• Downstream investors had no info and no ability to make an independent assessment of risk market discipline was a mockery

    • The massive downgrading of subprime RMBS attacked the super senior tranches and destroyed trust of investors market financing of the shadow banking system seized all at once

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    Connection between credit and liquidity risk in the shadow banking system

    • Conduits and SIV (hedge fund-like structures) were highly leveraged : illiquid long-maturity assets financed by short-term liabilities

    • While rating agencies had downgraded securitized assets across the board, ABCP could no longer be rolled over. Off-balance sheet structures became entirely dependent on primary dealer financing. Because of huge counterparty risk, investment banks decided to reconsolidate what they had unwisely deconsolidated very large and recurrent liquidity requirements in the global money market

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    Regulatory reforms: counter-cyclical tools

    • Central banks should play a broader role in prudential regulation: – Investment banks have been brought under the umbrella of the LLR

    too big-to-fail replaced by too interconnected-to-fail – hands-off policy in leverage-induced asset price dynamics (Greenspan) has

    become untenable (Mishkin) Dual mandate (financial stability / price stability) needs other tools than the interest rate: reforming regulatory instruments to mitigate leverage in the euphoric stage of financial cycle

    • Reforms impinge upon capital requirements and liquidity management: – In squeezed spread cum asset bubble stage of the financial cycle, market

    value is everything but fair value modulating capital adequacy according to an averaging formula over the cycle

    – Bank supervisors should look more closely to maturity mismatches, including shadow banks tightly connected to primary dealers (disclosure should be imperative)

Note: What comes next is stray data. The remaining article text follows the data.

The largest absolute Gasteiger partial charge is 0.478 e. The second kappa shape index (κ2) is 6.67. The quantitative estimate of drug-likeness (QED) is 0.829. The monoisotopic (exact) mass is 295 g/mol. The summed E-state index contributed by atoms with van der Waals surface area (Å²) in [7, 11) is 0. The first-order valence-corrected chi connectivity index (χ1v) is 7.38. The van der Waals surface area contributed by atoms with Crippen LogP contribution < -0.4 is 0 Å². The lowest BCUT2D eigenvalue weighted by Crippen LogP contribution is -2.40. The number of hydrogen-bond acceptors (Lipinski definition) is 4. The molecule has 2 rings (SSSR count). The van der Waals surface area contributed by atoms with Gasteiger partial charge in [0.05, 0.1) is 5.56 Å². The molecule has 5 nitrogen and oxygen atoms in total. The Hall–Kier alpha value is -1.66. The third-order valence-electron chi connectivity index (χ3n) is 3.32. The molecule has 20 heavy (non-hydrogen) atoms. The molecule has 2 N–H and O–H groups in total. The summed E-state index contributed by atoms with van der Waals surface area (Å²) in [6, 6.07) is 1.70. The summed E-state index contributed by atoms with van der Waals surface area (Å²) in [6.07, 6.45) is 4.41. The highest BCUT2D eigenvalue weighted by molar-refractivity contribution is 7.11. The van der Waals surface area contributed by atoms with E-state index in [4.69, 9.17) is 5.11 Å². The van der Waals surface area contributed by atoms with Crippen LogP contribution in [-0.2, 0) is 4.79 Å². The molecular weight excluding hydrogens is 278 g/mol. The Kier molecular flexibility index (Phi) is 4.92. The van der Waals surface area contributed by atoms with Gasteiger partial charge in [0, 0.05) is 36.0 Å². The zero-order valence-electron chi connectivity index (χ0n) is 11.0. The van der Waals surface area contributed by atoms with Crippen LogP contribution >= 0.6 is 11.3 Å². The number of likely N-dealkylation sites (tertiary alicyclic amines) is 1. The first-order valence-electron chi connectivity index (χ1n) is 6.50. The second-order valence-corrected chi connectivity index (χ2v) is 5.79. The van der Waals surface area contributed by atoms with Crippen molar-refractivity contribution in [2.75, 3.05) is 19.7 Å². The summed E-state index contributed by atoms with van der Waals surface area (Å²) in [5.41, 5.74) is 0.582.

– Central banks should provide flexible liquidity schemes to avoid stigma pbs in crisis and induce banks to hold adequate liquidity in normal times

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    Regulatory reforms: market discipline

    • Strengthening the securitization process: – Close all incentives for regulatory arbitrage: securitize for sound economic

    reasons – Prohibit securitized instruments whose risk assessment by arrangers and

    risk traders escapes cross-valuation by ultimate risk holders – Undertake an in-depth review of the methodology of rating agencies applied

    to structured credit: meaning of the uniform rate scale for pools of assets whose time structure is fixed against credit events, lack of sensitivity to tail risks, exacerbated conflicts of interests

    • Two ways of market discipline – standardize pools of credit so that tranches of securities are traded on

    organized Exchanges: trades against the clearing house, multilateral netting, daily mark-to-market of exposures, margin requirements

    – Enhance transparency among all intermediaries in the securitization process (hedge funds included) so that investors are capable of risk evaluation of their owns: compulsory disclosure in composition of asset pools, assumptions on systematic risk factors, impact of shocks on asset return correlation.

    The doom of structured credit: lessons for future regulation Hard questions that should be asked Embedded instability in market finance dynamic Embedded instability in market finance dynamic Securitization is not the problem, the behavior of all financial intermediaries and rating agencies is The pitfalls in valuing risk of complex structured instruments The demise of securitization in all its stages Connection between credit and liquidity risk in the shadow banking system Regulatory reforms: counter-cyclical tools Regulatory reforms: market discipline